Presentation on theme: "Philosophy Program 2008 - 2013. Faculty and Courses Carlos Colombetti (full time) Anton Zoughbie (part time) Three courses are offered every semester:"— Presentation transcript:
Faculty and Courses Carlos Colombetti (full time) Anton Zoughbie (part time) Three courses are offered every semester: Introduction to Philosophy Critical Thinking Ethics Five courses are rotated. Three are currently banked.
Courses Humanities: IDEAS AND VALUESCritical thinking: METHOD / LOGIC PHIL 100: Introduction to Philosophy PHIL 160: History of Philosophy – Ancient PHIL 240: Ethics PHIL 280: Political Philosophy (PLSC cross-listed) PHIL 300: World Religions PHIL 312: Philosophy of Religion Banked Courses PHIL 175: History of Philosophy – Modern PHIL 195: History of Philosophy – Contemporary PHIL 320: Asian Philosophy PHIL 103: Critical Thinking PHIL 200: Symbolic Logic PHIL 103 is also offered as a hybrid/online course
Student-focused Goals of the Program 1. inspire interest in core philosophical questions that are foundational to the sciences and humanities 2. offer a range of courses that teach students to think critically about philosophical themes 3. instruct students in the methods of evaluating arguments and theories 4. acquaint students with the diverse human cultural and intellectual heritage 5. prepare students to transfer successfully by maintaining rigorous academic standards 6. encourage students to become lifelong learners and responsible citizens of a democratic society
Program Student Learning Outcomes PSLO 1: Demonstrate familiarity with the history of philosophical thought and contemporary currents in the discipline. PSLO 2: Assess influential claims and theories in the philosophical tradition using rigorous methods of critical thinking and logic. PSLO 3: Compose a reasoned essay that responds to a philosophical problem or that applies a philosophical theory to a contemporary issue.
Effectiveness: SLOs Overall, assessment of SLOs indicate successful results: Four courses that map onto PSLO 1 were assessed and all show successful results. Five courses that map onto PSLO 2 were assessed and all show successful results; however, one assessment (PHIL 200-Symbolic Logic SLO #3) shows as "barely passing." Five courses that map onto PSLO 3 were assessed and all show successful results. Students have performed relatively well in this area (writing essays), though there is room for improvement.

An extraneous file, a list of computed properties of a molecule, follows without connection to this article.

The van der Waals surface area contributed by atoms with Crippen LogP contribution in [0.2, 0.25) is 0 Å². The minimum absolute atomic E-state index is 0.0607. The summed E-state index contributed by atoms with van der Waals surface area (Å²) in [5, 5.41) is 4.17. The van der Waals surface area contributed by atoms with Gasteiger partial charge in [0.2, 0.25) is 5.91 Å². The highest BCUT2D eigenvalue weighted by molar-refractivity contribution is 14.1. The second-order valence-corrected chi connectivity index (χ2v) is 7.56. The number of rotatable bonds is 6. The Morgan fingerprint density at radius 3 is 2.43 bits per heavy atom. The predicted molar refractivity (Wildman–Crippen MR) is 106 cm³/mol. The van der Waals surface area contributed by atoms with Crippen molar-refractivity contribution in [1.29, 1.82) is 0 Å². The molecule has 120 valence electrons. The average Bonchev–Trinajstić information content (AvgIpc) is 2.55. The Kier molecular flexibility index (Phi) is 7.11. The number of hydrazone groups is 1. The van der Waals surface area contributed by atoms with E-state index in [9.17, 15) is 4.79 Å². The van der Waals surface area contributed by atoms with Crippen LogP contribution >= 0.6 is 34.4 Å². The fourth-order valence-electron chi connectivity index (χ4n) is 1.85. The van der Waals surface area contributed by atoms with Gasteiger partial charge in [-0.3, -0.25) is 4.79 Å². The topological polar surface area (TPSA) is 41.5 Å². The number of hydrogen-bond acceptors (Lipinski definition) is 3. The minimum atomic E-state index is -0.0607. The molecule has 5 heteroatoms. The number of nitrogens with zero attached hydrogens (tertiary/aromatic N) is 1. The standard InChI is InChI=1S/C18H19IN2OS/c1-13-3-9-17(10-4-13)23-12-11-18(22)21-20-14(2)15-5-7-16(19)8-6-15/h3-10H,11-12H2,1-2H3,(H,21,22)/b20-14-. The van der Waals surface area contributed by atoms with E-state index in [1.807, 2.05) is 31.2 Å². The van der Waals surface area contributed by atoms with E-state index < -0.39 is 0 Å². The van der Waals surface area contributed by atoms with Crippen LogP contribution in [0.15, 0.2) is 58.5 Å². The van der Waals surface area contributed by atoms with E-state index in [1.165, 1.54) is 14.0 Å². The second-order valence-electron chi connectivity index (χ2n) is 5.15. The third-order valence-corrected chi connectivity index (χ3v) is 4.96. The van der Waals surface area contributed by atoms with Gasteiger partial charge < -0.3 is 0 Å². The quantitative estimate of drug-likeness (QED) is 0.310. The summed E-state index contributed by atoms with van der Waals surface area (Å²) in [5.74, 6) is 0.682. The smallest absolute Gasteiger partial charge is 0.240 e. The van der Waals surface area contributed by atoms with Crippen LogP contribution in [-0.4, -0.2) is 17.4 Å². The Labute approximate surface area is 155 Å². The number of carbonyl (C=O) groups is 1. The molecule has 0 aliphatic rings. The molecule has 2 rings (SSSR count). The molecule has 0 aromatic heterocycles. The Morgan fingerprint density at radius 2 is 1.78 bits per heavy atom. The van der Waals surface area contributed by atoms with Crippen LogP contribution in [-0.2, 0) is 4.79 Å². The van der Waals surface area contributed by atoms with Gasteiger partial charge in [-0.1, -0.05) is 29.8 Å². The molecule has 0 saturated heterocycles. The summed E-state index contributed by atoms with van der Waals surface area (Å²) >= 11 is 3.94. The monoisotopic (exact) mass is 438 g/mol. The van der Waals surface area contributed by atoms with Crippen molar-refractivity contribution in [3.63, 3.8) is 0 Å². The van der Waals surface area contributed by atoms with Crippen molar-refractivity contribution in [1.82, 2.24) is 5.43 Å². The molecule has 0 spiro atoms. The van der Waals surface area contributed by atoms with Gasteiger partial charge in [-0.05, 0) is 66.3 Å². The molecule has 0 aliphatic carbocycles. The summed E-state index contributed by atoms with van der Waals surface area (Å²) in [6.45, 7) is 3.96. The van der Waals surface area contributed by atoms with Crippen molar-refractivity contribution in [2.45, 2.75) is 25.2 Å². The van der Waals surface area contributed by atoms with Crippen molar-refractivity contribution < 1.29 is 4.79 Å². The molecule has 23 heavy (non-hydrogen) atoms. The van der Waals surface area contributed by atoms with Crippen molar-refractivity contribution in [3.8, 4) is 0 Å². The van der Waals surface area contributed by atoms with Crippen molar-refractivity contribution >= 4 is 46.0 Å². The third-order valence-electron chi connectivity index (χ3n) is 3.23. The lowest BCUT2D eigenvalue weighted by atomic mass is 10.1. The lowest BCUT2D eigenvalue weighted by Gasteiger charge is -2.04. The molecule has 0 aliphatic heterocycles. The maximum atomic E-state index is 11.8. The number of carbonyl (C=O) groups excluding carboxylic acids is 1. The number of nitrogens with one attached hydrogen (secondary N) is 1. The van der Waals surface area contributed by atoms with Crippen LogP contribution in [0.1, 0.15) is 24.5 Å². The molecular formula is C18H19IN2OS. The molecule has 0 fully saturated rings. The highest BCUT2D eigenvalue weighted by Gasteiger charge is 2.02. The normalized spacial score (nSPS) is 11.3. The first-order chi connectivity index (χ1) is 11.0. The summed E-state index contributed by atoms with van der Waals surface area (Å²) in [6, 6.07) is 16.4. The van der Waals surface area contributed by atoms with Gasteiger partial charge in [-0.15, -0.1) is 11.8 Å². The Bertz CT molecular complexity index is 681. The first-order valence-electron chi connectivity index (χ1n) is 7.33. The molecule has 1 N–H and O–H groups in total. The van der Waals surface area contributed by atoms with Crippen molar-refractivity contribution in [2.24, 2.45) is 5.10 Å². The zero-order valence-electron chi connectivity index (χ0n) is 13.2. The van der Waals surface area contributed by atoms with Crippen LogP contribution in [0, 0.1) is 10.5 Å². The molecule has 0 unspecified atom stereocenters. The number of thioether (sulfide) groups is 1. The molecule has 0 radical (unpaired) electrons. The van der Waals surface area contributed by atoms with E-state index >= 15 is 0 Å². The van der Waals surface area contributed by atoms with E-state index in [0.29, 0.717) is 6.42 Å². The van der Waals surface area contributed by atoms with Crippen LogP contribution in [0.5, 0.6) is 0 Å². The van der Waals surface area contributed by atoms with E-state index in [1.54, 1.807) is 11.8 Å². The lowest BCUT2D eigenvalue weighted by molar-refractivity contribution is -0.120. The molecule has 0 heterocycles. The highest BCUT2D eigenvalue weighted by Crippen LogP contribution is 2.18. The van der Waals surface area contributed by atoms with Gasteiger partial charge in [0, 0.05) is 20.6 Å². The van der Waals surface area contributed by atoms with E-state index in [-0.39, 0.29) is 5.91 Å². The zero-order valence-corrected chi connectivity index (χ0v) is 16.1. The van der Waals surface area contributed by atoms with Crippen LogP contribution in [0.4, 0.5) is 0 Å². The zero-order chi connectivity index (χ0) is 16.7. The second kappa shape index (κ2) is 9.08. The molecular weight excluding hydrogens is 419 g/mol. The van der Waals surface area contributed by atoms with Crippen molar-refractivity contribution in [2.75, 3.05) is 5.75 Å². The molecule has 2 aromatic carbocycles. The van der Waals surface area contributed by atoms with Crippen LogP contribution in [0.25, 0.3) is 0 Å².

Notable Aspects of Program The program reflects the analytic tradition in philosophy that places a premium on clarity of prose and good argument. Our students learn how to analyze and evaluate controversial claims and theories using the standards and methods of logic. The program keeps up with developments in the discipline to ensure that course content remains current and rigorous. The Philosophy Program participates in the Honors Transfer Program by offering one or two honors sections per year. Our honors sections incorporate a high level of student participation in the form of student-led seminars. Our Critical Thinking (PHIL 103) and Symbolic Logic (PHIL 200) courses train students in advanced and state-of-the-art methods of critical analysis. What students learn in these philosophy courses has application to any discipline that aims to justify its claims (e.g., the natural and social sciences).
Data on Program Efficiency FTEF FTES WSCH LOAD Fall 2010 1.6 42.13 1,264 790 Spr 2011 1.7 41.16 1,235 726 Fall 2011 1.7 36.45 1,094 643 Spr 2012 1.8 38.78 1,163 646 Fall 2012 1.8 37.88 1,137 631 Spr 2013 1.9 41.07 1,232 648 The LOAD for the Philosophy Program has consistently been above 640 (and reached a high of 836 in the Fall of 2009). This is consistently higher than the College, but comparable to other programs in the SS/CA Division. Our best enrolled course, not surprisingly, is PHIL 100 (Introduction to Philosophy). The highest LOAD for this course was 948 (Fall '08). PHIL 103 (Critical Thinking) is a close second, with a peak LOAD of 922 (Fall '10).